Citation tracking is an excellent technique for discovering how scholars converse and debate issues in their publications. Scholars cite each others' work each time they build on existing research, compare, contrast, evaluate or otherwise relate to the ongoing academic conversation.
To track back in time, choose a book or article that seems important, and start looking up the listed references. Identify a reference that seems central or significant, look it up, then work back to the resources listed in its reference list or footnotes, and so on.
We can get help in this technique from many databases. For example, in Esearch, look for a link to "references" in the record of some articles. In ProQuest databases, look for the "references cited" or "related articles" links on the right column.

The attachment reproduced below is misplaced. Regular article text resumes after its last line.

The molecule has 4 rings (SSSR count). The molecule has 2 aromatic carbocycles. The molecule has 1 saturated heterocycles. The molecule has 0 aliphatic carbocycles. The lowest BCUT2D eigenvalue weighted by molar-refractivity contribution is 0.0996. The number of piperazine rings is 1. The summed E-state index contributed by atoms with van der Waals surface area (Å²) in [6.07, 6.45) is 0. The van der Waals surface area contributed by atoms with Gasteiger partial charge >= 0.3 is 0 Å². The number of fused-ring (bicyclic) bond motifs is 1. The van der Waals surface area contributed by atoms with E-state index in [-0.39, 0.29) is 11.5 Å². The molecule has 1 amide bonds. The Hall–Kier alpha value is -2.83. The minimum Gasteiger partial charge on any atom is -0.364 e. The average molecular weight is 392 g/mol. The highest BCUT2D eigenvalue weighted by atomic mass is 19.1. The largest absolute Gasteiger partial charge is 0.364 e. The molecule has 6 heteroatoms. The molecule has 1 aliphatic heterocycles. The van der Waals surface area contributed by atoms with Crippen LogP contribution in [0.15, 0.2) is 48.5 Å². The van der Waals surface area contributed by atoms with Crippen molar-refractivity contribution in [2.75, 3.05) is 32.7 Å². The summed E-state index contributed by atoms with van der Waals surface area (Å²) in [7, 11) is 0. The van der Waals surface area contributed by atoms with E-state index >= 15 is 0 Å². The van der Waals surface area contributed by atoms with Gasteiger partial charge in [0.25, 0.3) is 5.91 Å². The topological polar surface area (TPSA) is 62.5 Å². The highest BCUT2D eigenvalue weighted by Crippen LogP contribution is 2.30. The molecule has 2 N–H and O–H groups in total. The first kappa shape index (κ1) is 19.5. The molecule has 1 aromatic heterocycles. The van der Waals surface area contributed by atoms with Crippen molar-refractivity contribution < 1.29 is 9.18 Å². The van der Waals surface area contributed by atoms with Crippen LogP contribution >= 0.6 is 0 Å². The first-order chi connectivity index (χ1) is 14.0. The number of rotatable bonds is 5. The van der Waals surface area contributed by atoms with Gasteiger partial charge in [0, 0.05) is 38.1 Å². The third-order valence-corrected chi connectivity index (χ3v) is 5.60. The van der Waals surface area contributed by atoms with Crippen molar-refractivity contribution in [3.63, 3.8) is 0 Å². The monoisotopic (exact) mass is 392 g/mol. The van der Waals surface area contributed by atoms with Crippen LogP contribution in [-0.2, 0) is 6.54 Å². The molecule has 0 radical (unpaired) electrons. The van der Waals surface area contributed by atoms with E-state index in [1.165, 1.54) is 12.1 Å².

To track forward in time, we need tools that will show us what articles have cited the work we have in hand. Quite a few databases, as well as Esearch, provide such tools, including Web of Science, Google Scholar, and Proquest. Keep your eye out for the tell-tale "cited by" link.
EMU short video tutorial: Finding Articles by Tracking Citations
RECOMMENDATION for papers with more than five sources: keep track of the references you gather using a bibliographic tool such as EndNote or Zotero.